As the world grapples with the COVID-19 pandemic, new questions arise as to the risk posed by the virus to different patient populations, including the elderly and those with underlying disease. A new study published on the preprint server medRxiv* in May 2020 deals with the risk of COVID-19 in the subgroup of patients with cancer.
Earlier studies showed a doubling of death rates in patients with cancer compared to the general population (5.6% vs. 2.3%). Cancer is among the coexisting conditions that increase the risk of severe COVID-19 disease. Chinese studies have shown that up to 54% of severe cases occurred in cancer patients with a higher rate of death, at up to 29%.
In contrast, more recent studies from China have shown that the mortality among cancer patients is closer to 5% to 10%, and is especially high among those with lung involvement, whether primary or secondary tumors. UK and US studies have contradicted these findings. The studies quoted here all rely on hospitalized patients rather than prospective cohorts of COVID-19 patients, which introduces bias into the outcome measures.
The current study was initiated at the Institut Curie following the national lockdown in France on March 6, 2020. The registry of cancer cases comes from the entire duration of the outbreak, as a result, and was designed to help answer questions about disease incidence, outcome among cancer patients, and risk factors for negative outcomes.
There were about 9,800 patients in all, who attended the Institut Curie at least once. Of these, over 7,800 were on active treatment. The most common cancer by far was breast cancer, at 45%, followed by many other types at 5% to 6% each.
There were 141 patients registered in the cancer-COVID-19 registry, which gives an incidence of about 1.4%. The median age was 62 years, but a quarter was over 70. A fifth of the patients was obese. Over a third had high blood pressure, a fifth were smokers, and over 15% had diabetes.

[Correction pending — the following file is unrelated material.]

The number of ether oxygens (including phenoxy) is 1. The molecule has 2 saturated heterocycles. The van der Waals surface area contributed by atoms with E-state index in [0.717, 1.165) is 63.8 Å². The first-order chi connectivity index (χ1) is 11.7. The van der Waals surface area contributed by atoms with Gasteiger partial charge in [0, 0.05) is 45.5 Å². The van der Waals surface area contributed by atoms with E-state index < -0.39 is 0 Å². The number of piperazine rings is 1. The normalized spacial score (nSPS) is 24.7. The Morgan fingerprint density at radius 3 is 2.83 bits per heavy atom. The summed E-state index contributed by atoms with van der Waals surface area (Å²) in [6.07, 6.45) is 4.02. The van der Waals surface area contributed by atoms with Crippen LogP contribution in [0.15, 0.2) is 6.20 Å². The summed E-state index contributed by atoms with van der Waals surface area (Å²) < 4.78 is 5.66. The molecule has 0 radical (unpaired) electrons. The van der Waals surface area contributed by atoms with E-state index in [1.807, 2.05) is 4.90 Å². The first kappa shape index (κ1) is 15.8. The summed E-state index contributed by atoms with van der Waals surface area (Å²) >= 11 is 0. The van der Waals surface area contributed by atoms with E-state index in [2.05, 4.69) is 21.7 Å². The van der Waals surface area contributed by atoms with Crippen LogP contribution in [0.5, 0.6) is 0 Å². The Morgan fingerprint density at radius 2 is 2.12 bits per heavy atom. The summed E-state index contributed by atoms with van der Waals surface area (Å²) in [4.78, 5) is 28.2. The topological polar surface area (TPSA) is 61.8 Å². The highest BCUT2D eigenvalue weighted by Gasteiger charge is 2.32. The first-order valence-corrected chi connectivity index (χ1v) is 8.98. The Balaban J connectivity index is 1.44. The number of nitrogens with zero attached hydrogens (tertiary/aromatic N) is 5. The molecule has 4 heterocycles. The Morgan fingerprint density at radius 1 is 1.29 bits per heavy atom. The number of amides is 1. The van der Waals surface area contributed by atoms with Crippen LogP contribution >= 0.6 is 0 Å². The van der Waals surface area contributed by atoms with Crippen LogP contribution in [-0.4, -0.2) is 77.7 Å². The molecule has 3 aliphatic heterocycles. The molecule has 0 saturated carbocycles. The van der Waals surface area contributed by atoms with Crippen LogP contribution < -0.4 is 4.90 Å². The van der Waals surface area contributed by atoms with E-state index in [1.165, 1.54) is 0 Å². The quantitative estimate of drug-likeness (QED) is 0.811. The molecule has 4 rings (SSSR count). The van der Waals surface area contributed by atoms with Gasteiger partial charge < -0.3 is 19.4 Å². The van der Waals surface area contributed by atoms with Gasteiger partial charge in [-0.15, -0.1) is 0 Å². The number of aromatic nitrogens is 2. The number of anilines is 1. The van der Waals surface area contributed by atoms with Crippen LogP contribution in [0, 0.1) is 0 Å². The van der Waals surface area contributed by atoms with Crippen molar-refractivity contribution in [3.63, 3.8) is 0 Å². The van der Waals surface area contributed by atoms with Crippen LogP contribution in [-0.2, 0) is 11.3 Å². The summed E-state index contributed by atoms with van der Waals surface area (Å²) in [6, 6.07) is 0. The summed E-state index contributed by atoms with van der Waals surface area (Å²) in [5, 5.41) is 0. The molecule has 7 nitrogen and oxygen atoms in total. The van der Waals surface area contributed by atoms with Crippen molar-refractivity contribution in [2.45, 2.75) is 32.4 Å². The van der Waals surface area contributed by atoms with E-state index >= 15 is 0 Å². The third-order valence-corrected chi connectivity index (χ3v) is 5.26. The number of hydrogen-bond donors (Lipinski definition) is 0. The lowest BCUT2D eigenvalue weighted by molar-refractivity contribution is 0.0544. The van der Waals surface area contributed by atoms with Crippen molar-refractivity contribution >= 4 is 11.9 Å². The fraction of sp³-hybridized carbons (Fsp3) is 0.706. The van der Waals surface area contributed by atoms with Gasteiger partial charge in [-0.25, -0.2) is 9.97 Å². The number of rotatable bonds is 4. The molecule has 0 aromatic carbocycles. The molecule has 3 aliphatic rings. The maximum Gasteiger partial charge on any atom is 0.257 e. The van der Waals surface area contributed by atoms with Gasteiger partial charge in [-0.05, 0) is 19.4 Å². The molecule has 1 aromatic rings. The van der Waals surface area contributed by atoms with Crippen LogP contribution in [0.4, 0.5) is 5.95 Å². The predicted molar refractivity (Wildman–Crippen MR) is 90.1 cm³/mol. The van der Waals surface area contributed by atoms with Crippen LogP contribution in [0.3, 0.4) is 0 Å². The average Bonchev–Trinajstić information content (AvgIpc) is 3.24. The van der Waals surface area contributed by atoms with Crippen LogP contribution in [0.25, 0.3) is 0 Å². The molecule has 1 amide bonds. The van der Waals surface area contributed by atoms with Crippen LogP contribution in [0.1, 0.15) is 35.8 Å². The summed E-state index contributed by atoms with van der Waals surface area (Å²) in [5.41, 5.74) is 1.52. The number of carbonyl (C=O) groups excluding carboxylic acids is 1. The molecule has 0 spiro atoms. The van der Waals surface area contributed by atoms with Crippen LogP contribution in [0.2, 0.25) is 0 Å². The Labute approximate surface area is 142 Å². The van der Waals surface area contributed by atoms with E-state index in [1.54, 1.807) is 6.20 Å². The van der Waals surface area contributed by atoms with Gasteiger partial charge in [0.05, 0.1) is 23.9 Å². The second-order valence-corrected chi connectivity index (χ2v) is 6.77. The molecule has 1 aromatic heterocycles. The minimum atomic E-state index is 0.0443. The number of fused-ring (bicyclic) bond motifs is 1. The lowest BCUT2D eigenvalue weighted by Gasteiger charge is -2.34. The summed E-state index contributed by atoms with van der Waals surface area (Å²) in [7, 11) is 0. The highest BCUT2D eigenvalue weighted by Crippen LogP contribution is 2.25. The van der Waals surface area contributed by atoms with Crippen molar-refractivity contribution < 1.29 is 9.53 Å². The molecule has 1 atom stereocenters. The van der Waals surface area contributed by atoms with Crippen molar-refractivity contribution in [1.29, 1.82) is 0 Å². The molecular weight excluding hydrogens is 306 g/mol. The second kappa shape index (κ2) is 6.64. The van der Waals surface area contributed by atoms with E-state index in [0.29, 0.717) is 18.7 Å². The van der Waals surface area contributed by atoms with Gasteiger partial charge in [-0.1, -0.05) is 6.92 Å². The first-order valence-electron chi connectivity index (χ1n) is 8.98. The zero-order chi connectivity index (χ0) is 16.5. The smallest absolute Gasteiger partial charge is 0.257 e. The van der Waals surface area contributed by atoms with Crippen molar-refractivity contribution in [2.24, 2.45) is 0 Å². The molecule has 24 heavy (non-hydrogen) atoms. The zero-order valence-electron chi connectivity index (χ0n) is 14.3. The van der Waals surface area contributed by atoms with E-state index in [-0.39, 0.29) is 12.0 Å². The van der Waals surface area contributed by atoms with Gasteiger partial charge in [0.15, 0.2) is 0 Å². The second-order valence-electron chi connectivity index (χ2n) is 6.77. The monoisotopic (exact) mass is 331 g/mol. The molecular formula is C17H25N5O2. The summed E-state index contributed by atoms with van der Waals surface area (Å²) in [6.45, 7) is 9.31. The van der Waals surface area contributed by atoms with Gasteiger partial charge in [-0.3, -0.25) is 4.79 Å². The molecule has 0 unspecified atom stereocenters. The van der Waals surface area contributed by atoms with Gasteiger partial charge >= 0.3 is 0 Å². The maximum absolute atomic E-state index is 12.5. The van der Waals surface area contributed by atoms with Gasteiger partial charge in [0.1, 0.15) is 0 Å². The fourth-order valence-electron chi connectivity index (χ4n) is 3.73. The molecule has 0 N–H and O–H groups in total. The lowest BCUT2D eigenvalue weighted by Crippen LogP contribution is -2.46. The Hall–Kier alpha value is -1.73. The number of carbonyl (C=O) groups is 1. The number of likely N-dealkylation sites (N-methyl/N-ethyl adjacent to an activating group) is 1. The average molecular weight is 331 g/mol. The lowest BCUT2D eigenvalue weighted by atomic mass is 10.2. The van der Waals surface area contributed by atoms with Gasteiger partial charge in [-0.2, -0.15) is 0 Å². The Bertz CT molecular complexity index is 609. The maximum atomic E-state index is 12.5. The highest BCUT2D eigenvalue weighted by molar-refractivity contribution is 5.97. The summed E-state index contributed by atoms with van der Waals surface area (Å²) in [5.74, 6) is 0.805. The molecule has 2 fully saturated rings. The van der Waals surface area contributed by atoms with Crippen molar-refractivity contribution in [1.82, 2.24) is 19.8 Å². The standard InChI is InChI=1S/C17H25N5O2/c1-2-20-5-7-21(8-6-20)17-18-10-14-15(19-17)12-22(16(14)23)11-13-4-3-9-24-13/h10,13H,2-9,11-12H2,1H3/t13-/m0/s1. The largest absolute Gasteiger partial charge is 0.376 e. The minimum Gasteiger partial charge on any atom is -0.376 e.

Anticoagulants, ACE inhibitors, or ARBs for hypertension and corticosteroids were commonly used by a quarter, a fifth, and slightly below a fifth of patients. The type of cancer in this group followed the general trend but at a higher level, with breast cancer accounting for 40% followed by blood cancers and those of the female organs at 13%.
70% of patients with solid tumors had advanced cancer, and 41% had metastases in the lung. Only 39% were being treated with curative therapy for cancer.
The patient trajectory from baseline to day 28. Diagram showing the changing status of cancer patients with COVID-19, based on individual follow-up. At baseline, patients were either immediately discharged home (dark blue bars) or hospitalized (light blue bars), including patients already hospitalized at the time of COVID-19 diagnosis (hospital-acquired infection). The patient’s status may have changed on Days 7, 14, and 28 to one of the following four modalities: discharged home (dark blue bars), hospitalized (light blue bars), admitted to ICU (dark orange bars), and deceased (light orange bars). The grey flows between bars are proportional to the number of patients at each step
Patient evaluations revealed no significant differences in lung involvement in cancer patients with COVID-19. There were differences in the laboratory test results concerning the blood counts, but these had no clinical value.